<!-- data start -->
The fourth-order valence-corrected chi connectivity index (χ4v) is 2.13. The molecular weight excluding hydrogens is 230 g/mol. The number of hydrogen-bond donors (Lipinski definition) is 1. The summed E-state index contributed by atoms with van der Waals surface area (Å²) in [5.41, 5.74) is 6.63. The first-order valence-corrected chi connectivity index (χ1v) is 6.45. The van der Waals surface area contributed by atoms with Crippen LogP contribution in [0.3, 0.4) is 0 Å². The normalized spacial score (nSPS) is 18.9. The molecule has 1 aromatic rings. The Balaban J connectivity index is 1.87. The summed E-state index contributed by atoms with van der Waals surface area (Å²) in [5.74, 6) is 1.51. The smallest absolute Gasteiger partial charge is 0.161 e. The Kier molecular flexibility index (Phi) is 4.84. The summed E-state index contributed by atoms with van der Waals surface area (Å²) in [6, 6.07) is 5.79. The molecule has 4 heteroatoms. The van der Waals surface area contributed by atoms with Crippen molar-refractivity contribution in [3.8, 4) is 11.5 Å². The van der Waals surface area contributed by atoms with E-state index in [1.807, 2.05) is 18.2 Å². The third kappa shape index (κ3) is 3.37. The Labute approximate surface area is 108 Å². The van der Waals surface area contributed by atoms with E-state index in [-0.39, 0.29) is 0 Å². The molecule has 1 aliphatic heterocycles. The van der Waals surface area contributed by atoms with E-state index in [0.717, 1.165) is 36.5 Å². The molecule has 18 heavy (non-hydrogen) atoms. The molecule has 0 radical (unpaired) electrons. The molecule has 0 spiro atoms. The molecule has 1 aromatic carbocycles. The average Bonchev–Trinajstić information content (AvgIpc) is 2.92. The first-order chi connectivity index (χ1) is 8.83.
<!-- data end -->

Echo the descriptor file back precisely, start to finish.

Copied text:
The fourth-order valence-corrected chi connectivity index (χ4v) is 2.13. The molecular weight excluding hydrogens is 230 g/mol. The number of hydrogen-bond donors (Lipinski definition) is 1. The summed E-state index contributed by atoms with van der Waals surface area (Å²) in [5.41, 5.74) is 6.63. The first-order valence-corrected chi connectivity index (χ1v) is 6.45. The van der Waals surface area contributed by atoms with Crippen LogP contribution in [0.3, 0.4) is 0 Å². The normalized spacial score (nSPS) is 18.9. The molecule has 1 aromatic rings. The Balaban J connectivity index is 1.87. The summed E-state index contributed by atoms with van der Waals surface area (Å²) in [5.74, 6) is 1.51. The smallest absolute Gasteiger partial charge is 0.161 e. The Kier molecular flexibility index (Phi) is 4.84. The summed E-state index contributed by atoms with van der Waals surface area (Å²) in [6, 6.07) is 5.79. The molecule has 4 heteroatoms. The van der Waals surface area contributed by atoms with Crippen molar-refractivity contribution in [3.8, 4) is 11.5 Å². The van der Waals surface area contributed by atoms with E-state index in [1.807, 2.05) is 18.2 Å². The third kappa shape index (κ3) is 3.37. The Labute approximate surface area is 108 Å². The van der Waals surface area contributed by atoms with E-state index in [-0.39, 0.29) is 0 Å². The molecule has 1 aliphatic heterocycles. The van der Waals surface area contributed by atoms with E-state index in [0.717, 1.165) is 36.5 Å². The molecule has 18 heavy (non-hydrogen) atoms. The molecule has 0 radical (unpaired) electrons. The molecule has 0 spiro atoms. The molecule has 1 aromatic carbocycles. The average Bonchev–Trinajstić information content (AvgIpc) is 2.92. The first-order chi connectivity index (χ1) is 8.83.